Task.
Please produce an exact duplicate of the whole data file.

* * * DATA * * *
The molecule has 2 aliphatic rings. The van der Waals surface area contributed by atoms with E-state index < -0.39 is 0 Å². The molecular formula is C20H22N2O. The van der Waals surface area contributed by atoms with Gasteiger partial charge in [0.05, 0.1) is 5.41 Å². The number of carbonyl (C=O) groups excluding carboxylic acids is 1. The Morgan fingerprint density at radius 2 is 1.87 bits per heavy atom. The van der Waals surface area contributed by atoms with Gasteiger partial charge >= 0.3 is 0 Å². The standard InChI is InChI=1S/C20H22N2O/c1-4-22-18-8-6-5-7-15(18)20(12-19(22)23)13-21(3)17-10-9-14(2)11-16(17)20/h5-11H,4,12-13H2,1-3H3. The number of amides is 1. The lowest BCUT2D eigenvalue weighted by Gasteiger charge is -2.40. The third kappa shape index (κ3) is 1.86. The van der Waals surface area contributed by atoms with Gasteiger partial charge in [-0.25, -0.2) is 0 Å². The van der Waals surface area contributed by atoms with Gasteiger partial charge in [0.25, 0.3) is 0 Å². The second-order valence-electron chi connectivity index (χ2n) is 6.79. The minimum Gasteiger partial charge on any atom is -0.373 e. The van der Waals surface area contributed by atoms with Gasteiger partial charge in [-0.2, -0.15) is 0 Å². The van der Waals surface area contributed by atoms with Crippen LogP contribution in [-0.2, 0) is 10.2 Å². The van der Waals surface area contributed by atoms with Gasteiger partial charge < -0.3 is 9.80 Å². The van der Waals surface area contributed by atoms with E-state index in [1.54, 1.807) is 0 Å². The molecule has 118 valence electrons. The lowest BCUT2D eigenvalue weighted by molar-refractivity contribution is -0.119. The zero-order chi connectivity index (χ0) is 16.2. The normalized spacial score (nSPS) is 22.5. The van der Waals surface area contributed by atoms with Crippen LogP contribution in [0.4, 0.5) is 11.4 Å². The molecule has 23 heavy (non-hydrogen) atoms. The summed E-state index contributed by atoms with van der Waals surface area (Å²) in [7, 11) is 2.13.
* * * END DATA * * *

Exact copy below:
The molecule has 2 aliphatic rings. The van der Waals surface area contributed by atoms with E-state index < -0.39 is 0 Å². The molecular formula is C20H22N2O. The van der Waals surface area contributed by atoms with Gasteiger partial charge in [0.05, 0.1) is 5.41 Å². The number of carbonyl (C=O) groups excluding carboxylic acids is 1. The Morgan fingerprint density at radius 2 is 1.87 bits per heavy atom. The van der Waals surface area contributed by atoms with Gasteiger partial charge >= 0.3 is 0 Å². The standard InChI is InChI=1S/C20H22N2O/c1-4-22-18-8-6-5-7-15(18)20(12-19(22)23)13-21(3)17-10-9-14(2)11-16(17)20/h5-11H,4,12-13H2,1-3H3. The number of amides is 1. The lowest BCUT2D eigenvalue weighted by Gasteiger charge is -2.40. The third kappa shape index (κ3) is 1.86. The van der Waals surface area contributed by atoms with Gasteiger partial charge in [-0.25, -0.2) is 0 Å². The van der Waals surface area contributed by atoms with Gasteiger partial charge in [0.25, 0.3) is 0 Å². The second-order valence-electron chi connectivity index (χ2n) is 6.79. The minimum Gasteiger partial charge on any atom is -0.373 e. The van der Waals surface area contributed by atoms with Gasteiger partial charge in [-0.2, -0.15) is 0 Å². The van der Waals surface area contributed by atoms with Crippen LogP contribution in [-0.2, 0) is 10.2 Å². The van der Waals surface area contributed by atoms with Gasteiger partial charge < -0.3 is 9.80 Å². The van der Waals surface area contributed by atoms with E-state index in [1.54, 1.807) is 0 Å². The molecule has 118 valence electrons. The lowest BCUT2D eigenvalue weighted by molar-refractivity contribution is -0.119. The zero-order chi connectivity index (χ0) is 16.2. The normalized spacial score (nSPS) is 22.5. The van der Waals surface area contributed by atoms with Crippen LogP contribution in [0.4, 0.5) is 11.4 Å². The molecule has 23 heavy (non-hydrogen) atoms. The summed E-state index contributed by atoms with van der Waals surface area (Å²) in [7, 11) is 2.13.